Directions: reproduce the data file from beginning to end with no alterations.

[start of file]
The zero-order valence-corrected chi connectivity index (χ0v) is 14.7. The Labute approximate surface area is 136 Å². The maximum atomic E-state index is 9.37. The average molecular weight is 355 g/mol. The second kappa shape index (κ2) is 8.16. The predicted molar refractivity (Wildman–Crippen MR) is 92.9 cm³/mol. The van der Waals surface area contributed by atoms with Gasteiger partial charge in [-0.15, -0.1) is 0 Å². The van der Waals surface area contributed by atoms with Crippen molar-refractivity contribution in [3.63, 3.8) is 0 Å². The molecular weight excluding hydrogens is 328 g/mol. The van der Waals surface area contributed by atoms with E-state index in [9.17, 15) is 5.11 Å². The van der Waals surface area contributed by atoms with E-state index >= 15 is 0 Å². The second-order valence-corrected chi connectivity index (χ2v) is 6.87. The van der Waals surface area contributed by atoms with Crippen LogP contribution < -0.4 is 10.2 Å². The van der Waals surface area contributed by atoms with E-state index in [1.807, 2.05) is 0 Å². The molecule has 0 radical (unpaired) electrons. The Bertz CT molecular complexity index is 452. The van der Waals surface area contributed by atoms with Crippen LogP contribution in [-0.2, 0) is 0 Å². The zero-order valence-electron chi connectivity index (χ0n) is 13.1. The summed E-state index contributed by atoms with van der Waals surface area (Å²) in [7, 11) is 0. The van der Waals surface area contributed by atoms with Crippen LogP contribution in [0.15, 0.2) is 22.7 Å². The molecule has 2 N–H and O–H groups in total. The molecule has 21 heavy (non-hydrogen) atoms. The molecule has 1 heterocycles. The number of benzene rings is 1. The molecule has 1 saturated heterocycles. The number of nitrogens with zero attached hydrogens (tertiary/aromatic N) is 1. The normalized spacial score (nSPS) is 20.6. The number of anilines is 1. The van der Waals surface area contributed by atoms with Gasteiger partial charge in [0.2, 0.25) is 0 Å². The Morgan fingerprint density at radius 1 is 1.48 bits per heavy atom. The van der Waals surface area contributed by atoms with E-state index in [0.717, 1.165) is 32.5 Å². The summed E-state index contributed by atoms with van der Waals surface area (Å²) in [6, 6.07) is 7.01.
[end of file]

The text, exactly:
The zero-order valence-corrected chi connectivity index (χ0v) is 14.7. The Labute approximate surface area is 136 Å². The maximum atomic E-state index is 9.37. The average molecular weight is 355 g/mol. The second kappa shape index (κ2) is 8.16. The predicted molar refractivity (Wildman–Crippen MR) is 92.9 cm³/mol. The van der Waals surface area contributed by atoms with Gasteiger partial charge in [-0.15, -0.1) is 0 Å². The van der Waals surface area contributed by atoms with Crippen molar-refractivity contribution in [3.63, 3.8) is 0 Å². The molecular weight excluding hydrogens is 328 g/mol. The van der Waals surface area contributed by atoms with E-state index in [9.17, 15) is 5.11 Å². The van der Waals surface area contributed by atoms with E-state index >= 15 is 0 Å². The second-order valence-corrected chi connectivity index (χ2v) is 6.87. The van der Waals surface area contributed by atoms with Crippen LogP contribution < -0.4 is 10.2 Å². The van der Waals surface area contributed by atoms with E-state index in [1.807, 2.05) is 0 Å². The molecule has 0 radical (unpaired) electrons. The Bertz CT molecular complexity index is 452. The van der Waals surface area contributed by atoms with Crippen LogP contribution in [-0.2, 0) is 0 Å². The zero-order valence-electron chi connectivity index (χ0n) is 13.1. The summed E-state index contributed by atoms with van der Waals surface area (Å²) in [7, 11) is 0. The van der Waals surface area contributed by atoms with Crippen LogP contribution in [0.15, 0.2) is 22.7 Å². The molecule has 2 N–H and O–H groups in total. The molecule has 21 heavy (non-hydrogen) atoms. The molecule has 1 heterocycles. The number of benzene rings is 1. The molecule has 1 saturated heterocycles. The number of nitrogens with zero attached hydrogens (tertiary/aromatic N) is 1. The normalized spacial score (nSPS) is 20.6. The number of anilines is 1. The van der Waals surface area contributed by atoms with Gasteiger partial charge in [0.2, 0.25) is 0 Å². The Morgan fingerprint density at radius 1 is 1.48 bits per heavy atom. The van der Waals surface area contributed by atoms with E-state index in [0.717, 1.165) is 32.5 Å². The summed E-state index contributed by atoms with van der Waals surface area (Å²) in [6, 6.07) is 7.01.